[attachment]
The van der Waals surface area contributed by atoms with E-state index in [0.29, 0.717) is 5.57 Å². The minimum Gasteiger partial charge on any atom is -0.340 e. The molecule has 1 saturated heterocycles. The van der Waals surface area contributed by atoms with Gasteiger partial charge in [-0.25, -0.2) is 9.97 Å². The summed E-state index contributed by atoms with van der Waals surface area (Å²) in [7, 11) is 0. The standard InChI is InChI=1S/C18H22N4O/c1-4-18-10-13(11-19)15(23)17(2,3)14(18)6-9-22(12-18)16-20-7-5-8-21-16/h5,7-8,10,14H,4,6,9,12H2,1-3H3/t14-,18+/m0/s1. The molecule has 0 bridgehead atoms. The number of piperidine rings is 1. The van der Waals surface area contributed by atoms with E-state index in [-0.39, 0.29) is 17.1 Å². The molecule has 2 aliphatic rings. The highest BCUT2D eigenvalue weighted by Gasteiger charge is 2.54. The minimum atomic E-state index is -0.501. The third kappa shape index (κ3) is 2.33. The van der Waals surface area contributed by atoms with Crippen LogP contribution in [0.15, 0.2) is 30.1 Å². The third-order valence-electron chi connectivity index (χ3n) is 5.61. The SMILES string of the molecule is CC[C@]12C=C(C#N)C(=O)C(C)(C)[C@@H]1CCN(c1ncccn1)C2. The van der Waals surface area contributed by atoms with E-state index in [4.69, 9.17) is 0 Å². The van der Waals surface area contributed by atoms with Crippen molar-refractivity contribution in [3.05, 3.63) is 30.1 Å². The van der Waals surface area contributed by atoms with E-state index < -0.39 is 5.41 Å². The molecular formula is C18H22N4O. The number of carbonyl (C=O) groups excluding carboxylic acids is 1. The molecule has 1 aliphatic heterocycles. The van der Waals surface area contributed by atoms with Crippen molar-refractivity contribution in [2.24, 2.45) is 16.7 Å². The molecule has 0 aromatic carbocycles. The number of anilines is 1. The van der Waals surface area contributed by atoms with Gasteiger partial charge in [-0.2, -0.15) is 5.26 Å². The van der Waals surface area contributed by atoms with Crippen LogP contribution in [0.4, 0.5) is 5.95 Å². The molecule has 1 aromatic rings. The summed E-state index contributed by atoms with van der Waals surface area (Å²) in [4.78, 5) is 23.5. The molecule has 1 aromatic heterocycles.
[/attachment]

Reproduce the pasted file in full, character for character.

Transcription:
The van der Waals surface area contributed by atoms with E-state index in [0.29, 0.717) is 5.57 Å². The minimum Gasteiger partial charge on any atom is -0.340 e. The molecule has 1 saturated heterocycles. The van der Waals surface area contributed by atoms with Gasteiger partial charge in [-0.25, -0.2) is 9.97 Å². The summed E-state index contributed by atoms with van der Waals surface area (Å²) in [7, 11) is 0. The standard InChI is InChI=1S/C18H22N4O/c1-4-18-10-13(11-19)15(23)17(2,3)14(18)6-9-22(12-18)16-20-7-5-8-21-16/h5,7-8,10,14H,4,6,9,12H2,1-3H3/t14-,18+/m0/s1. The molecule has 0 bridgehead atoms. The number of piperidine rings is 1. The van der Waals surface area contributed by atoms with E-state index in [-0.39, 0.29) is 17.1 Å². The molecule has 2 aliphatic rings. The highest BCUT2D eigenvalue weighted by Gasteiger charge is 2.54. The minimum atomic E-state index is -0.501. The third kappa shape index (κ3) is 2.33. The van der Waals surface area contributed by atoms with Crippen LogP contribution in [0.15, 0.2) is 30.1 Å². The third-order valence-electron chi connectivity index (χ3n) is 5.61. The SMILES string of the molecule is CC[C@]12C=C(C#N)C(=O)C(C)(C)[C@@H]1CCN(c1ncccn1)C2. The van der Waals surface area contributed by atoms with E-state index in [4.69, 9.17) is 0 Å². The van der Waals surface area contributed by atoms with Crippen molar-refractivity contribution in [3.05, 3.63) is 30.1 Å². The van der Waals surface area contributed by atoms with E-state index < -0.39 is 5.41 Å². The molecular formula is C18H22N4O. The number of carbonyl (C=O) groups excluding carboxylic acids is 1. The molecule has 1 aliphatic heterocycles. The van der Waals surface area contributed by atoms with Crippen molar-refractivity contribution in [2.24, 2.45) is 16.7 Å². The molecule has 0 aromatic carbocycles. The number of anilines is 1. The van der Waals surface area contributed by atoms with Gasteiger partial charge in [-0.2, -0.15) is 5.26 Å². The van der Waals surface area contributed by atoms with Crippen LogP contribution in [0.4, 0.5) is 5.95 Å². The molecule has 1 aromatic rings. The summed E-state index contributed by atoms with van der Waals surface area (Å²) in [4.78, 5) is 23.5. The molecule has 1 aromatic heterocycles.